• Another health concern to watch out for is B12. My dad is a meat eater who had a B12 deficiency that caused him some serious nerve damage. My ex-girlfriend was a long-time vegetarian and she also ran into health problems due to low B12. I think it’s one of the more common problems vegans run into. Meat, by virtue of its bacteria content, has a good amount of B12, so vegans need to supplement or eat nutritional yeast or something like that. You might either have an inability to absorb it (diet agnostic) or you can have a dietary deficiency (vegans).

        A funny anecdote my friend shared once: He got into an argument with a friend’s wife who didn’t believe that meat was animal muscle.

        “Well, what part of the animal do you think it is, then?”
        “I don’t know…the ‘meat’ part!”

        The disconnect is unbelievable sometimes. I remember writing a story about an urban farming program for kids and the director telling me that most of the kids didn’t know that carrots were plants that grew in the ground!

  6. Not sure I could do it, but interested to find out how it goes. If I were vegan, I’d use it as a way to justify my eating copious amounts of potato chips and guacamole. I’m pretty sure that’s not the point. We recently bought a pressure cooker and I used it to make a great curried lentil recipe, so who knows, maybe I’ll give it a try too. I like how you’ve put a time limit on it–it makes it seem more achievable, and there’s no pressure to stick with it for the rest of your life if you don’t want to. Good luck!

    • Yes, compulsive eating can be a problem no matter what kind of an eater you are. I have a bag of fig cookies in my desk drawer that parade into my mouth without stopping, if I’m not paying attention. (Which, alas, I’m often not.) After 28 days, I’m extending the vegan experiment indefinitely. Five pounds lost and a clear(er) conscience–what’s not to like? And it wasn’t even particularly difficult, once I figured out the planning of mix-and-match meals that could feed my omnivorous family and my vegan self. Usually just a couple of vegetable sides and perhaps a tofu thingie and I’m good to go. And sometimes the men of the family can eat a stir-fry or beans and rice for dinner and not suffer too much deprivation (as long as there’s dessert!).

  7. I became a vegan in December to be in solidarity with my sweetie. He switched to deal with a health issue — Gout diagnosis. Amazingly, in 3 months he’s dropped his uric acid level by half, making no other changes. No meds. So the sacrifice seems worth it. One thing we’ve noticed is that he’s a more efficient carb burner, so we need to gear the diet more to protein, e.g., beans and legumes so I don’t get fat. Also, I get hungry when the diet slants more towards carbs. For some reason carbs fill him up, but not me.

    • Thanks for sharing your experience, Susan. I’m not sure which carbs you’re eating, but a lot of unprocessed grains are delicious, filling, and not especially caloric (depending on how you prepare them). I like quinoa, millet and long-grain brown rice, among others. And you can eat quite a lot of leafy greens without putting on weight. Alicia Silverstone is a big fan of bok choy and collards–neither of which I’ve tried yet. Good luck finding something that fits the bill for you.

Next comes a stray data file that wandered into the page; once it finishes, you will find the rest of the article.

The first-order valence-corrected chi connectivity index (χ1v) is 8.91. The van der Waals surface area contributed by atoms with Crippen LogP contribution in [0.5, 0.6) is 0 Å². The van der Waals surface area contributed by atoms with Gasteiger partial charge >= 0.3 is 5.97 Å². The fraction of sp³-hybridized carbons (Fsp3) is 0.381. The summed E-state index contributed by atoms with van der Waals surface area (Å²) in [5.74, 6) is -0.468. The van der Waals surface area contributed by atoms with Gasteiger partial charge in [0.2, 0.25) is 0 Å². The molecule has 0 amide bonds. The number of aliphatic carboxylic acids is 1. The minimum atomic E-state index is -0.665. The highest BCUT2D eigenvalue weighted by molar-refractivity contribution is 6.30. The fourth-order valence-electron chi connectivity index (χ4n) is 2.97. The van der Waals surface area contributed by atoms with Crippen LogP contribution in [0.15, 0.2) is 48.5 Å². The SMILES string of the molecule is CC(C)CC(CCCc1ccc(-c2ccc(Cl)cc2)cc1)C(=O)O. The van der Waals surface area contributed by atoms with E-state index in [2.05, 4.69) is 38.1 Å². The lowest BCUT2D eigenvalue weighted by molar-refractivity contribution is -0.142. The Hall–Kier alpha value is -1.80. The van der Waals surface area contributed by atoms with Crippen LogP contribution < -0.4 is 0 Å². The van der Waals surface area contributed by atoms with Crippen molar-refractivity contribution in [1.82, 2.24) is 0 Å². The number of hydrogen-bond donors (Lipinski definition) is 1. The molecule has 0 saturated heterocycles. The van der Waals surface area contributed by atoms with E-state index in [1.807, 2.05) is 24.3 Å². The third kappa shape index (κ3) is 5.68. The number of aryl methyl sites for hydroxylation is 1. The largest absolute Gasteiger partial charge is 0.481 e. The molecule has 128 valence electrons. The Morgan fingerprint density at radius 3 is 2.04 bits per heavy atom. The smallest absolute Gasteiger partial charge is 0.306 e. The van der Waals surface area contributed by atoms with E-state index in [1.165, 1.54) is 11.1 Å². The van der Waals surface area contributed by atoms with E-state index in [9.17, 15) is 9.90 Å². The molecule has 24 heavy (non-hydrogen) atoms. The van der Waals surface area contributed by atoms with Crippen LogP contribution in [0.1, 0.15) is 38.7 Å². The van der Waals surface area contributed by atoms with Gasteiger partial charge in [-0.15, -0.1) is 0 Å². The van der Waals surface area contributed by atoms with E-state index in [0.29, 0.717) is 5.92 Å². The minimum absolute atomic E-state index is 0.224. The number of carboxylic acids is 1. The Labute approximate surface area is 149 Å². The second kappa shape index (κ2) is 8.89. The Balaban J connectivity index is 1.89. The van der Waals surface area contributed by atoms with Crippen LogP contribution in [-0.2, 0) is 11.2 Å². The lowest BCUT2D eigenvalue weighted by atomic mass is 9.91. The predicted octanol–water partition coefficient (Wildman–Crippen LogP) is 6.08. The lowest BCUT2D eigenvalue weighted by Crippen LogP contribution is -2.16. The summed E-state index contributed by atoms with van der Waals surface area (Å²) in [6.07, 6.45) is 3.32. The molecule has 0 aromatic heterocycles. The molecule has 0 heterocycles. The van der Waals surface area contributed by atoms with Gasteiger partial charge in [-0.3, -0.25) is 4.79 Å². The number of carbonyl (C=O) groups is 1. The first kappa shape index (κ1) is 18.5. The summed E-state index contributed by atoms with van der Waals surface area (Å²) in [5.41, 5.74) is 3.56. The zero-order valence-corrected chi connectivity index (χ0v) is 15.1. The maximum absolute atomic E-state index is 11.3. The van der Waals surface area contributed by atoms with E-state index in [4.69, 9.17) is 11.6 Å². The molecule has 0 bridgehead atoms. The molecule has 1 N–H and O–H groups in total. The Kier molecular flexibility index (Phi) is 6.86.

8. Wow–great post and lots of great comments. I’ve also been trying a vegetarian diet for a few weeks now–for the sole reason that my doc says if I do not get my cholesterol down I have to go on the meds. It is much more difficult than I expected–and I’m not even going extreme. I eat fish once a week and I’m still doing dairy, though much less of it and low- or no-fat when possible. I didn’t eat a lot of eggs anyway.

    Anyway, it’s made me much more conscious of what I put in my mouth, like you said, and has improved my shopping and label-reading habits. I also enjoy the creative process of coming up with satisfying vegetarian meals that make up for the loss in protein and aren’t too complicated for a single girl who doesn’t much like to cook.

    • Sorry to hear about your cholesterol, Gienna! If you don’t like to cook, there are plenty of tasty meat-free prepared foods, like Amy’s Burgers (which I love). Whole grain pasta with a vegetarian sauce (prepared or tomatoes from a can with a bit of oregano, basil, garlic and olive oil) can be quick, filling and delicious. In fact, I’m constantly inventing new pasta sauces that involve every item (seemingly) in the refrigerator and can in the cupboard (cannellini beans or chickpeas often); sometimes they’re really awesome and I’ve failed to write down any of the ingredients. Whoops. If you like mushrooms, portabellas sauteed in oil make a quick, yummy sandwich…

      Honestly, the whole “complete protein” concern is a giant misconception. The standard American diet (abbreviated by some as SAD) is wildly oversupplied in protein–which can lead to problems including excess weight. Protein deficiency won’t be a problem for you unless you’ve become a triathlete–and that would probably take care of your cholesterol issue, at least. However, high-protein foods do tend to be more filling. But then so are whole vegetable foods like potatoes, sweet potatoes, carrots, cabbage. I don’t much like complicated foods either; I don’t have a lot of time to cook except on the weekends.

      I will say that vegan cooking tends to demand more planning and a lot more chopping. And it requires a brand-new mindset about what constitutes a meal–no longer is it a giant cut of meat (of whatever animal) with a dollop of a starch and another of a green vegetable. And, in that way, it’s more involved. But every person I know who’s successfully addressed health problems related to diet has managed to change the “meat and potatoes” answer to what’s for dinner.

  9. SAD. That’s funny. 🙂